Carbon markets and their role in the energy transition
Carbon markets contribute to the energy transition by limiting and controlling greenhouse gases emitted into the atmosphere.
What are carbon markets?
Carbon markets are one of many actions to slow down climate change. They limit and control the amount of carbon dioxide (CO2) and other greenhouse gases (GHG) emitted into the atmosphere.
How do they work?
Carbon markets are based on the sale and purchase of carbon credits or certificates for reducing emissions of greenhouse gases (GHG). These credits grant the holder permission to emit a set amount per year of metric tonnes of CO2 or the equivalent in other GHGs. A company emitting GHGs has a set number of credits, meaning they are only allowed to emit that amount of GHGs in a year. At the end of the year, if that company had invested in energy efficiency or non-emitting technologies, it may have unused credit. On the other hand, another company may have exceeded its allowed credit for GHG emissions.
To respond to these situations, the carbon market creates the possibility of purchasing and selling credit. For the company that invested in non-emitting technology, this additional income helps recover the investment costs. The company that needs to purchase credit and hasn't invested in updating its equipment will see that its production process is more costly to operate given the need to purchase credits to emit more GHGs that hadn't been mitigated or controlled in its processes.
Carbon markets are a tool that makes way for the sale and exchange of emissions allowances. And in that way, limit and control the amount of CO2 and other GHGs emitted annually to the atmosphere.
They also represent an incentive to invest in low-carbon emissions technologies. These markets may be national or international, and Europe's is currently one of those most developed.
What is the European system for selling emission allowances?
In 2001, the European Commission, within the framework of the European Climate Change Programme, published a report with different proposals for reducing greenhouse gas emissions, among them the creation of an EU Emissions Trading Scheme (EU ETS) that would help meet commitments set by the European community in the Kyoto Protocol. This scheme was enacted in January 2005.
The European system for the sale of GHG emission allowances is one of the key regulatory instruments of the European Union (EU) for controlling GHG emissions in industrial facilities with fixed emission sources. Along with the Effort Sharing Regulation, which governs emissions in those sectors that fall outside the EU ETS scope, we can also find pillars for complying with the EU's international climate commitments, initially the Kyoto Protocol and then the Paris Agreement.
In July 2021, the European Commission adopted a series of legislative proposals within its "Fit for 55" package for aligning legislation with the road map toward EU climate neutrality by 2050, including the intermediate target of a net reduction of at least 55% of GHG emissions by 2030.
A revision of EU climate legislation has been proposed, including its Emissions Trading Scheme, the Effort Sharing Regulation, and legislation on transport and the use of soil to establish how the European Commission intends to achieve climate targets in the European Green Deal.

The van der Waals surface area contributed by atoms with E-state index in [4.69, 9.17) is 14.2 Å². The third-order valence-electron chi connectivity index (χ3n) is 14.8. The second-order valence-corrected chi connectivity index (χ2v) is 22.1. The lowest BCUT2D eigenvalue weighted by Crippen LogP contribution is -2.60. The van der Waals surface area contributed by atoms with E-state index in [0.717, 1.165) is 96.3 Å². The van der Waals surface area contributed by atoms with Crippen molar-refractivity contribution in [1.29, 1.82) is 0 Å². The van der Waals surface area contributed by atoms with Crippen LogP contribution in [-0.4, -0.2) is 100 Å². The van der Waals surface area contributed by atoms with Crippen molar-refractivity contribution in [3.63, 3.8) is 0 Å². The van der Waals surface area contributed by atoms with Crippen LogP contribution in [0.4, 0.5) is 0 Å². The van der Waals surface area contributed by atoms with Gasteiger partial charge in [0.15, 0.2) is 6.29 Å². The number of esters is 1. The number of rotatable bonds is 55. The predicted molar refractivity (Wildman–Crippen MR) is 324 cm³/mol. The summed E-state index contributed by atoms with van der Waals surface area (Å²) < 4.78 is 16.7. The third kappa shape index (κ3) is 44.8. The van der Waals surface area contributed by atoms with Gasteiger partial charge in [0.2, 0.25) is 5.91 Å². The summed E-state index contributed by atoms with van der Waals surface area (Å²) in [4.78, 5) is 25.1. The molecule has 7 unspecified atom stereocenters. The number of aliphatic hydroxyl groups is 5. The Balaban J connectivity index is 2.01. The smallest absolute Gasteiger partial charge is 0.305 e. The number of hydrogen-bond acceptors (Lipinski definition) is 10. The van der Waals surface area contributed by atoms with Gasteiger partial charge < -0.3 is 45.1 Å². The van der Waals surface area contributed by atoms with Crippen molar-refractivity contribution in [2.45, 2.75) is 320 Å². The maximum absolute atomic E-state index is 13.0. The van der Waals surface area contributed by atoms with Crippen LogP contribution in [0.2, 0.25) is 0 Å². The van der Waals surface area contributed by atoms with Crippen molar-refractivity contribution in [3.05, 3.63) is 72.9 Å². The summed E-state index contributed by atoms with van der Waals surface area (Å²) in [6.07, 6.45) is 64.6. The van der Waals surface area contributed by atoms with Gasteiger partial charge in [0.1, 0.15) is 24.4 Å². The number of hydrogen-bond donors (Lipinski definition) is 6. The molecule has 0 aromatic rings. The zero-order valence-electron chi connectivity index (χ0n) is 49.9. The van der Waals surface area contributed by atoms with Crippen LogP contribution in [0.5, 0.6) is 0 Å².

The total volume of GHGs that power plants, industrial factories, and the aviation sector can emit, as per the EU ETS, is limited by several emission allowances. Companies receive or purchase additional emission allowances that they can negotiate as needed within that limit. The emissions cap decreases every year, ensuring that total emissions fall.
Each allowance gives the holder the right to emit:
- one tonne of carbon dioxide (CO2), or
- the equivalent amount of other greenhouse gases, such as methane (CH4), nitrous oxide (N2O), and perfluorocarbons (PFCs).
What is a carbon footprint?
The idea of a carbon footprint arose as a measure to quantify and generate an indicator of the impact of an activity or process on climate change. It serves as a management tool for learning the environmental impact of the behaviours or actions of people, organisations, products, events, etc., that are contributing to increasing our emissions; how we can reduce or offset them; and how to be more efficient in our use of resources.
An ever-increasing number of institutions and companies have set targets to reduce their carbon footprint in order to achieve greenhouse gas emission neutrality.
Many are also driving emission offsetting projects. Offsetting is the action of neutralising the amount of CO2 emissions that a person, company, or organisation emits when carrying out an activity by investing in a project to improve the environment and social context in which it is developed.
What is industry doing to offset its emissions?
Once a company's CO2 emissions from its usual activity are calculated and its energy efficiency and savings measures implemented, sometimes we find irreplaceable processes whose emissions cannot be reduced or avoided. In these situations, companies must be environmentally-responsible and voluntarily offset part or all of those emissions generated.
Projects to plant trees or reforest damaged or scorched land are some of the most common projects for offsetting GHG emissions.